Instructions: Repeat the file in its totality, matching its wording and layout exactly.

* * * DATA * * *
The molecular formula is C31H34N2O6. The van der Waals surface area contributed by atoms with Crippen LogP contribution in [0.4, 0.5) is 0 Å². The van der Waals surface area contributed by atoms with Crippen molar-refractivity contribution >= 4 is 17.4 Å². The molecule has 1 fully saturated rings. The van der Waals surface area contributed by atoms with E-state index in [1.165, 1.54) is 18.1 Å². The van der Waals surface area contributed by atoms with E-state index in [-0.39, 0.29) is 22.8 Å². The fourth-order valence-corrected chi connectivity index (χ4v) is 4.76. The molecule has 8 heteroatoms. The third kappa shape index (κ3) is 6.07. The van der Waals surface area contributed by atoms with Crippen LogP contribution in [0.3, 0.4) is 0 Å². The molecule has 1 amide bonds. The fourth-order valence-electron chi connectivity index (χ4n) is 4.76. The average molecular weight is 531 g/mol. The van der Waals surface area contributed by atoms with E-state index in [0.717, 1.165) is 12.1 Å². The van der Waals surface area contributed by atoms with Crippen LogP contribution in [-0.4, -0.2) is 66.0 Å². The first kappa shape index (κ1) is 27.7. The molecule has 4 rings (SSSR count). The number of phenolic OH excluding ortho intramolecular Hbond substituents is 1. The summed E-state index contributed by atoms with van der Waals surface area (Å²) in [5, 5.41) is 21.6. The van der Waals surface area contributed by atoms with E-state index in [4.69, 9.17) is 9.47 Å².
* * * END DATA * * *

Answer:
The molecular formula is C31H34N2O6. The van der Waals surface area contributed by atoms with Crippen LogP contribution in [0.4, 0.5) is 0 Å². The van der Waals surface area contributed by atoms with Crippen molar-refractivity contribution >= 4 is 17.4 Å². The molecule has 1 fully saturated rings. The van der Waals surface area contributed by atoms with E-state index in [1.165, 1.54) is 18.1 Å². The van der Waals surface area contributed by atoms with E-state index in [-0.39, 0.29) is 22.8 Å². The fourth-order valence-corrected chi connectivity index (χ4v) is 4.76. The molecule has 8 heteroatoms. The third kappa shape index (κ3) is 6.07. The van der Waals surface area contributed by atoms with Crippen LogP contribution in [0.3, 0.4) is 0 Å². The molecule has 1 amide bonds. The fourth-order valence-electron chi connectivity index (χ4n) is 4.76. The average molecular weight is 531 g/mol. The van der Waals surface area contributed by atoms with E-state index in [0.717, 1.165) is 12.1 Å². The van der Waals surface area contributed by atoms with Crippen LogP contribution in [-0.4, -0.2) is 66.0 Å². The first kappa shape index (κ1) is 27.7. The molecule has 4 rings (SSSR count). The number of phenolic OH excluding ortho intramolecular Hbond substituents is 1. The summed E-state index contributed by atoms with van der Waals surface area (Å²) in [5, 5.41) is 21.6. The van der Waals surface area contributed by atoms with E-state index in [4.69, 9.17) is 9.47 Å².